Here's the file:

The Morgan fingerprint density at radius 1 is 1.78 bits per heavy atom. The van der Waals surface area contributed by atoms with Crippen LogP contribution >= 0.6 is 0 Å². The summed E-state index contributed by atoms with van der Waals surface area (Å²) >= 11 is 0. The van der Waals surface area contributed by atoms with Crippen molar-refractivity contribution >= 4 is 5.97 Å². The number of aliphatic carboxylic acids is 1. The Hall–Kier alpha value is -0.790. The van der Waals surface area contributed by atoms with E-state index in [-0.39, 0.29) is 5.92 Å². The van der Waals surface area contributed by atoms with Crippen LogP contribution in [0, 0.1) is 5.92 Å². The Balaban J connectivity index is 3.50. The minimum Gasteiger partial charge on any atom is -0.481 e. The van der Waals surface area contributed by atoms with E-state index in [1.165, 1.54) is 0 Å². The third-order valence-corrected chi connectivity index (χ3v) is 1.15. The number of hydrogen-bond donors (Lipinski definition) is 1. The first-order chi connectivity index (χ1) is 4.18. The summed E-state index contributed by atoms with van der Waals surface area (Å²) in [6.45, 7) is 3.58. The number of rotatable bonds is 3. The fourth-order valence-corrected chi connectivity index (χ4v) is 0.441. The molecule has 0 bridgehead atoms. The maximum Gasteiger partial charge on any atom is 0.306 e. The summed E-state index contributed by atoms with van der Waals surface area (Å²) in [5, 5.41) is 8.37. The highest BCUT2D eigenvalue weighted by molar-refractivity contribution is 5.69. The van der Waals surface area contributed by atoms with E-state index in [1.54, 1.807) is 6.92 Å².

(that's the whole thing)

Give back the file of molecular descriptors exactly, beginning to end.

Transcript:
The Morgan fingerprint density at radius 1 is 1.78 bits per heavy atom. The van der Waals surface area contributed by atoms with Crippen LogP contribution >= 0.6 is 0 Å². The summed E-state index contributed by atoms with van der Waals surface area (Å²) >= 11 is 0. The van der Waals surface area contributed by atoms with Crippen molar-refractivity contribution >= 4 is 5.97 Å². The number of aliphatic carboxylic acids is 1. The Hall–Kier alpha value is -0.790. The van der Waals surface area contributed by atoms with E-state index in [-0.39, 0.29) is 5.92 Å². The van der Waals surface area contributed by atoms with Crippen LogP contribution in [0, 0.1) is 5.92 Å². The Balaban J connectivity index is 3.50. The minimum Gasteiger partial charge on any atom is -0.481 e. The van der Waals surface area contributed by atoms with E-state index in [1.165, 1.54) is 0 Å². The third-order valence-corrected chi connectivity index (χ3v) is 1.15. The number of hydrogen-bond donors (Lipinski definition) is 1. The first-order chi connectivity index (χ1) is 4.18. The summed E-state index contributed by atoms with van der Waals surface area (Å²) in [6.45, 7) is 3.58. The number of rotatable bonds is 3. The fourth-order valence-corrected chi connectivity index (χ4v) is 0.441. The molecule has 0 bridgehead atoms. The maximum Gasteiger partial charge on any atom is 0.306 e. The summed E-state index contributed by atoms with van der Waals surface area (Å²) in [5, 5.41) is 8.37. The highest BCUT2D eigenvalue weighted by molar-refractivity contribution is 5.69. The van der Waals surface area contributed by atoms with E-state index in [1.54, 1.807) is 6.92 Å².